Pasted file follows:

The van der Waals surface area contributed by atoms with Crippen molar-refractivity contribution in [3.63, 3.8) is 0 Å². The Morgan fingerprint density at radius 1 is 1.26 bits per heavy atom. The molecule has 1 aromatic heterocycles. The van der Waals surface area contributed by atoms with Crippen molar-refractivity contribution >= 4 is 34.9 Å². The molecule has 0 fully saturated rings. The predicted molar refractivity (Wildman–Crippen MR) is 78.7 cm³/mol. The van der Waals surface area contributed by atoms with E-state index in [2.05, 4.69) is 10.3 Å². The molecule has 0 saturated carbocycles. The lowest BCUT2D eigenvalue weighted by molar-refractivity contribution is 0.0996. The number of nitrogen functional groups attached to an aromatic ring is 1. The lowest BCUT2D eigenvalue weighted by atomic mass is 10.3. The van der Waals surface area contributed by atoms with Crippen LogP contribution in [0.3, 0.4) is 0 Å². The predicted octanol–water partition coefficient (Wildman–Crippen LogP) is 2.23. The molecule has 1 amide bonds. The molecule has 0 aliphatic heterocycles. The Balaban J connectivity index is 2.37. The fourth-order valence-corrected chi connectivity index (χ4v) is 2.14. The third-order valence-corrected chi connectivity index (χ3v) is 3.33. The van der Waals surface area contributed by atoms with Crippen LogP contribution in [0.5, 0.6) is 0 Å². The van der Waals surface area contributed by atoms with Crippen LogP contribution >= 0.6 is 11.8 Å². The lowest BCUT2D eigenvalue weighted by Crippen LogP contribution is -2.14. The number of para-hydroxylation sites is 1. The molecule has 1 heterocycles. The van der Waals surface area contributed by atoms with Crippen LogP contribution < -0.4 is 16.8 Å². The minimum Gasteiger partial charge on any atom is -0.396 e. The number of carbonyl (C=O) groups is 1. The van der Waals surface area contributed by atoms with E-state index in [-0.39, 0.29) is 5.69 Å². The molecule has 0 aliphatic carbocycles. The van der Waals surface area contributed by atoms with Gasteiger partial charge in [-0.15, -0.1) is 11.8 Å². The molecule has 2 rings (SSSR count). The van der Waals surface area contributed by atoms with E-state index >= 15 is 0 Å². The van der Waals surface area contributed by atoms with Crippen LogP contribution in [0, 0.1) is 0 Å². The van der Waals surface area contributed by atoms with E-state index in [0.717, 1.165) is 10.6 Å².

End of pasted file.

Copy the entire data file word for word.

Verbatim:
The van der Waals surface area contributed by atoms with Crippen molar-refractivity contribution in [3.63, 3.8) is 0 Å². The Morgan fingerprint density at radius 1 is 1.26 bits per heavy atom. The molecule has 1 aromatic heterocycles. The van der Waals surface area contributed by atoms with Crippen molar-refractivity contribution >= 4 is 34.9 Å². The molecule has 0 fully saturated rings. The predicted molar refractivity (Wildman–Crippen MR) is 78.7 cm³/mol. The van der Waals surface area contributed by atoms with E-state index in [2.05, 4.69) is 10.3 Å². The molecule has 0 saturated carbocycles. The lowest BCUT2D eigenvalue weighted by molar-refractivity contribution is 0.0996. The number of nitrogen functional groups attached to an aromatic ring is 1. The lowest BCUT2D eigenvalue weighted by atomic mass is 10.3. The van der Waals surface area contributed by atoms with Crippen LogP contribution in [0.3, 0.4) is 0 Å². The predicted octanol–water partition coefficient (Wildman–Crippen LogP) is 2.23. The molecule has 1 amide bonds. The molecule has 0 aliphatic heterocycles. The Balaban J connectivity index is 2.37. The fourth-order valence-corrected chi connectivity index (χ4v) is 2.14. The third-order valence-corrected chi connectivity index (χ3v) is 3.33. The van der Waals surface area contributed by atoms with Crippen LogP contribution in [0.5, 0.6) is 0 Å². The van der Waals surface area contributed by atoms with Crippen LogP contribution >= 0.6 is 11.8 Å². The lowest BCUT2D eigenvalue weighted by Crippen LogP contribution is -2.14. The number of para-hydroxylation sites is 1. The molecule has 1 heterocycles. The van der Waals surface area contributed by atoms with Crippen LogP contribution < -0.4 is 16.8 Å². The minimum Gasteiger partial charge on any atom is -0.396 e. The number of carbonyl (C=O) groups is 1. The van der Waals surface area contributed by atoms with E-state index in [-0.39, 0.29) is 5.69 Å². The molecule has 0 aliphatic carbocycles. The van der Waals surface area contributed by atoms with Gasteiger partial charge in [-0.15, -0.1) is 11.8 Å². The molecule has 2 rings (SSSR count). The van der Waals surface area contributed by atoms with E-state index >= 15 is 0 Å². The van der Waals surface area contributed by atoms with Crippen LogP contribution in [0, 0.1) is 0 Å². The van der Waals surface area contributed by atoms with E-state index in [0.717, 1.165) is 10.6 Å².